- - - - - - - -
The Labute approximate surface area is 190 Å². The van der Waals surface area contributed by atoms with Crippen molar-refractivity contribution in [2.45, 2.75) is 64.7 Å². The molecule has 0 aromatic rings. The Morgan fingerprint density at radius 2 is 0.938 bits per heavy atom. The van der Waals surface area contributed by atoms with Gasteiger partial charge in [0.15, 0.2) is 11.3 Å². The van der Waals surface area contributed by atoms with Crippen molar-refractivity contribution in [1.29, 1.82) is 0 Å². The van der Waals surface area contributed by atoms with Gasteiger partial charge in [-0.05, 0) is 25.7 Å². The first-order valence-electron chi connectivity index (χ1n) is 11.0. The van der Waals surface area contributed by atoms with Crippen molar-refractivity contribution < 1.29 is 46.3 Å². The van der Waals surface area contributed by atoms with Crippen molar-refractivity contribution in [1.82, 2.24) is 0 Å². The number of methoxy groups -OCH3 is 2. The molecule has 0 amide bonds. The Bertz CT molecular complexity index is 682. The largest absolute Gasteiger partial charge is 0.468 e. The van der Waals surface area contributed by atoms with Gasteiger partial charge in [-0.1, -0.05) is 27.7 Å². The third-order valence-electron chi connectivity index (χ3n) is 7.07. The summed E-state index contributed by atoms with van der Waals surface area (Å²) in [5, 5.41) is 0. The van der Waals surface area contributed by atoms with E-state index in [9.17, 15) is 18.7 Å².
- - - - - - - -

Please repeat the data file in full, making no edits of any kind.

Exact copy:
The Labute approximate surface area is 190 Å². The van der Waals surface area contributed by atoms with Crippen molar-refractivity contribution in [2.45, 2.75) is 64.7 Å². The molecule has 0 aromatic rings. The Morgan fingerprint density at radius 2 is 0.938 bits per heavy atom. The van der Waals surface area contributed by atoms with Gasteiger partial charge in [0.15, 0.2) is 11.3 Å². The van der Waals surface area contributed by atoms with Crippen molar-refractivity contribution in [1.29, 1.82) is 0 Å². The van der Waals surface area contributed by atoms with Gasteiger partial charge in [-0.05, 0) is 25.7 Å². The first-order valence-electron chi connectivity index (χ1n) is 11.0. The van der Waals surface area contributed by atoms with Crippen molar-refractivity contribution < 1.29 is 46.3 Å². The van der Waals surface area contributed by atoms with Crippen molar-refractivity contribution in [1.82, 2.24) is 0 Å². The number of methoxy groups -OCH3 is 2. The molecule has 0 amide bonds. The Bertz CT molecular complexity index is 682. The largest absolute Gasteiger partial charge is 0.468 e. The van der Waals surface area contributed by atoms with Gasteiger partial charge in [-0.1, -0.05) is 27.7 Å². The third-order valence-electron chi connectivity index (χ3n) is 7.07. The summed E-state index contributed by atoms with van der Waals surface area (Å²) in [5, 5.41) is 0. The van der Waals surface area contributed by atoms with E-state index in [9.17, 15) is 18.7 Å².